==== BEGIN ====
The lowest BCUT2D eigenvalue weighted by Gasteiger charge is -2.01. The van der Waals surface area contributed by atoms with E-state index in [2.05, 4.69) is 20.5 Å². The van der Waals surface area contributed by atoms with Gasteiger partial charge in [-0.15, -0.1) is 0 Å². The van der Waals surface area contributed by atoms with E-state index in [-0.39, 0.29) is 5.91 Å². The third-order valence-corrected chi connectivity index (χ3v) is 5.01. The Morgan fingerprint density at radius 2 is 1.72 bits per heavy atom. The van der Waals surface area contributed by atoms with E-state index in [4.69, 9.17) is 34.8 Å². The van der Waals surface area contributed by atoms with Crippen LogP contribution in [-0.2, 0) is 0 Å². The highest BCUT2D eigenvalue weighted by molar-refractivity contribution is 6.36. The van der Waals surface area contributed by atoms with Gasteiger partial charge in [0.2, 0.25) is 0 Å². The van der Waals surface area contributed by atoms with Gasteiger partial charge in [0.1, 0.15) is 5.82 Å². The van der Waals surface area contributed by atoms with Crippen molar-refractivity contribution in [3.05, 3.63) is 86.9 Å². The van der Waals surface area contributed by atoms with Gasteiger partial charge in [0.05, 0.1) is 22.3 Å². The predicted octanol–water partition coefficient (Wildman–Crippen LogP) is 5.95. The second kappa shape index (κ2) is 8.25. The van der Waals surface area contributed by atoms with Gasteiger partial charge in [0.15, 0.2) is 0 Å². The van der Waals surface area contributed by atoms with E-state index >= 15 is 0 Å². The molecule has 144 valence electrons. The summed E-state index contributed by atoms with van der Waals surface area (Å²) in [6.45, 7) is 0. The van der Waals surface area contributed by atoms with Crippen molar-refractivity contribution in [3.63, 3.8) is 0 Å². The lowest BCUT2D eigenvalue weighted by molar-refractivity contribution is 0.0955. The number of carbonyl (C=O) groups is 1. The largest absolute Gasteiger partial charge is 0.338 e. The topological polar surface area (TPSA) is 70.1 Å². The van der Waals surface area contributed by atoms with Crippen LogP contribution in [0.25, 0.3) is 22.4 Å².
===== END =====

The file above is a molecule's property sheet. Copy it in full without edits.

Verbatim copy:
The lowest BCUT2D eigenvalue weighted by Gasteiger charge is -2.01. The van der Waals surface area contributed by atoms with E-state index in [2.05, 4.69) is 20.5 Å². The van der Waals surface area contributed by atoms with Gasteiger partial charge in [-0.15, -0.1) is 0 Å². The van der Waals surface area contributed by atoms with E-state index in [-0.39, 0.29) is 5.91 Å². The third-order valence-corrected chi connectivity index (χ3v) is 5.01. The Morgan fingerprint density at radius 2 is 1.72 bits per heavy atom. The van der Waals surface area contributed by atoms with E-state index in [4.69, 9.17) is 34.8 Å². The van der Waals surface area contributed by atoms with Crippen LogP contribution in [-0.2, 0) is 0 Å². The highest BCUT2D eigenvalue weighted by molar-refractivity contribution is 6.36. The van der Waals surface area contributed by atoms with Gasteiger partial charge in [0.2, 0.25) is 0 Å². The van der Waals surface area contributed by atoms with Gasteiger partial charge in [0.1, 0.15) is 5.82 Å². The van der Waals surface area contributed by atoms with Crippen molar-refractivity contribution in [3.05, 3.63) is 86.9 Å². The van der Waals surface area contributed by atoms with Gasteiger partial charge in [0.05, 0.1) is 22.3 Å². The predicted octanol–water partition coefficient (Wildman–Crippen LogP) is 5.95. The second kappa shape index (κ2) is 8.25. The van der Waals surface area contributed by atoms with Gasteiger partial charge in [0.15, 0.2) is 0 Å². The van der Waals surface area contributed by atoms with E-state index >= 15 is 0 Å². The molecule has 144 valence electrons. The summed E-state index contributed by atoms with van der Waals surface area (Å²) in [6.45, 7) is 0. The van der Waals surface area contributed by atoms with Crippen molar-refractivity contribution in [3.63, 3.8) is 0 Å². The lowest BCUT2D eigenvalue weighted by molar-refractivity contribution is 0.0955. The number of carbonyl (C=O) groups is 1. The largest absolute Gasteiger partial charge is 0.338 e. The topological polar surface area (TPSA) is 70.1 Å². The van der Waals surface area contributed by atoms with Crippen LogP contribution in [0.25, 0.3) is 22.4 Å².